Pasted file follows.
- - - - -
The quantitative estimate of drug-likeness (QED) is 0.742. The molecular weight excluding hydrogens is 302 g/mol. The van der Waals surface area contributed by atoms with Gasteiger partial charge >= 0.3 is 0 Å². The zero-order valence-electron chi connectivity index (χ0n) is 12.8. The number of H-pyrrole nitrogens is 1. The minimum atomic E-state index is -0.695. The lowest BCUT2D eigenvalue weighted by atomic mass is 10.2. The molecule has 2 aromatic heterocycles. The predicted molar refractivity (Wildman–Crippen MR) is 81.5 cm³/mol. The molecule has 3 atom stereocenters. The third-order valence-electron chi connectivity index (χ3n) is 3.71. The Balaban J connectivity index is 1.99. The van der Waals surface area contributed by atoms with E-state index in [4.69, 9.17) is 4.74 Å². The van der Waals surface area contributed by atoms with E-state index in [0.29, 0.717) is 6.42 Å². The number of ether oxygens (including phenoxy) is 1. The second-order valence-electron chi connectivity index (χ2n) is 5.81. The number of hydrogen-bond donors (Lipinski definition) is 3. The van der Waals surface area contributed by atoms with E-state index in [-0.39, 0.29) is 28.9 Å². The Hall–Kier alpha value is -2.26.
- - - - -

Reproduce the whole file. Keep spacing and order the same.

The quantitative estimate of drug-likeness (QED) is 0.742. The molecular weight excluding hydrogens is 302 g/mol. The van der Waals surface area contributed by atoms with Gasteiger partial charge >= 0.3 is 0 Å². The zero-order valence-electron chi connectivity index (χ0n) is 12.8. The number of H-pyrrole nitrogens is 1. The minimum atomic E-state index is -0.695. The lowest BCUT2D eigenvalue weighted by atomic mass is 10.2. The molecule has 2 aromatic heterocycles. The predicted molar refractivity (Wildman–Crippen MR) is 81.5 cm³/mol. The molecule has 3 atom stereocenters. The third-order valence-electron chi connectivity index (χ3n) is 3.71. The Balaban J connectivity index is 1.99. The van der Waals surface area contributed by atoms with E-state index in [4.69, 9.17) is 4.74 Å². The van der Waals surface area contributed by atoms with E-state index in [0.29, 0.717) is 6.42 Å². The number of ether oxygens (including phenoxy) is 1. The second-order valence-electron chi connectivity index (χ2n) is 5.81. The number of hydrogen-bond donors (Lipinski definition) is 3. The van der Waals surface area contributed by atoms with E-state index in [-0.39, 0.29) is 28.9 Å². The Hall–Kier alpha value is -2.26.